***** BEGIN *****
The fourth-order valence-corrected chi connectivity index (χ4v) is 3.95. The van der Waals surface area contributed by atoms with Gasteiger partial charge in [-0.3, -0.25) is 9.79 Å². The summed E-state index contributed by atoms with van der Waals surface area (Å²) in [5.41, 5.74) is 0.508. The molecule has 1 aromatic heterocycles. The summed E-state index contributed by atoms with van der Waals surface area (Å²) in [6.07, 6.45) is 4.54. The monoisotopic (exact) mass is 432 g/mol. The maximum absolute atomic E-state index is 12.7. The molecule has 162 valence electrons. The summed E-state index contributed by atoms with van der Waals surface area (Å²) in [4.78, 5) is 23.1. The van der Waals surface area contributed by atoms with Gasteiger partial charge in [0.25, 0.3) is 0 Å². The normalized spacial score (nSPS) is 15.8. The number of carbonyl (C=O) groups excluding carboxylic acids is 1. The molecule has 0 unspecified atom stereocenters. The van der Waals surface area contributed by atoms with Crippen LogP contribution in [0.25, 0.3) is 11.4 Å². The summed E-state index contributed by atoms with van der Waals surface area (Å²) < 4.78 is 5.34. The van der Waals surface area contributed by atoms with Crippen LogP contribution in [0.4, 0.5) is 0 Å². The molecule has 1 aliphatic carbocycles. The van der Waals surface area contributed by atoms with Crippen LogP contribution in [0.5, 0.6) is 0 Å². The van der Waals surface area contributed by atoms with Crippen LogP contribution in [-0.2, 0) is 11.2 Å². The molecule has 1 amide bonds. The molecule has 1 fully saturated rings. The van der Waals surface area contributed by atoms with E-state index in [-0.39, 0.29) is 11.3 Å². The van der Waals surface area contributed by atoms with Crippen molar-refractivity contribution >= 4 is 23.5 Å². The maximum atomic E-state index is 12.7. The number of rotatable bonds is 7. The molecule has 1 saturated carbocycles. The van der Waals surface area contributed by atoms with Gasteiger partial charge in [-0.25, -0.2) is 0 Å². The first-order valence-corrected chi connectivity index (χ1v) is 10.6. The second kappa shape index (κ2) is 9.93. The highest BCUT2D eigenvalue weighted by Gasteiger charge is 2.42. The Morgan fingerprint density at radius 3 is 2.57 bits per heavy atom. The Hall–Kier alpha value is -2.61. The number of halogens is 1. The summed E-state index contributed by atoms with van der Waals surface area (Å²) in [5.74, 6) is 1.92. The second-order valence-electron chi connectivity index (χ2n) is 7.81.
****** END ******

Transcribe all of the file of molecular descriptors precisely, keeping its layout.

The fourth-order valence-corrected chi connectivity index (χ4v) is 3.95. The van der Waals surface area contributed by atoms with Gasteiger partial charge in [-0.3, -0.25) is 9.79 Å². The summed E-state index contributed by atoms with van der Waals surface area (Å²) in [5.41, 5.74) is 0.508. The molecule has 1 aromatic heterocycles. The summed E-state index contributed by atoms with van der Waals surface area (Å²) in [6.07, 6.45) is 4.54. The monoisotopic (exact) mass is 432 g/mol. The maximum absolute atomic E-state index is 12.7. The molecule has 162 valence electrons. The summed E-state index contributed by atoms with van der Waals surface area (Å²) in [4.78, 5) is 23.1. The van der Waals surface area contributed by atoms with Gasteiger partial charge in [0.25, 0.3) is 0 Å². The normalized spacial score (nSPS) is 15.8. The number of carbonyl (C=O) groups excluding carboxylic acids is 1. The molecule has 0 unspecified atom stereocenters. The van der Waals surface area contributed by atoms with Crippen LogP contribution in [0.25, 0.3) is 11.4 Å². The summed E-state index contributed by atoms with van der Waals surface area (Å²) < 4.78 is 5.34. The van der Waals surface area contributed by atoms with Crippen LogP contribution in [0.4, 0.5) is 0 Å². The molecule has 1 aliphatic carbocycles. The van der Waals surface area contributed by atoms with Crippen LogP contribution in [0.5, 0.6) is 0 Å². The van der Waals surface area contributed by atoms with Crippen LogP contribution in [-0.2, 0) is 11.2 Å². The molecule has 1 amide bonds. The molecule has 1 fully saturated rings. The van der Waals surface area contributed by atoms with E-state index in [-0.39, 0.29) is 11.3 Å². The van der Waals surface area contributed by atoms with Crippen molar-refractivity contribution >= 4 is 23.5 Å². The maximum atomic E-state index is 12.7. The number of rotatable bonds is 7. The molecule has 1 saturated carbocycles. The van der Waals surface area contributed by atoms with Gasteiger partial charge in [-0.25, -0.2) is 0 Å². The first-order valence-corrected chi connectivity index (χ1v) is 10.6. The second kappa shape index (κ2) is 9.93. The highest BCUT2D eigenvalue weighted by Gasteiger charge is 2.42. The Morgan fingerprint density at radius 3 is 2.57 bits per heavy atom. The Hall–Kier alpha value is -2.61. The number of halogens is 1. The summed E-state index contributed by atoms with van der Waals surface area (Å²) in [5.74, 6) is 1.92. The second-order valence-electron chi connectivity index (χ2n) is 7.81.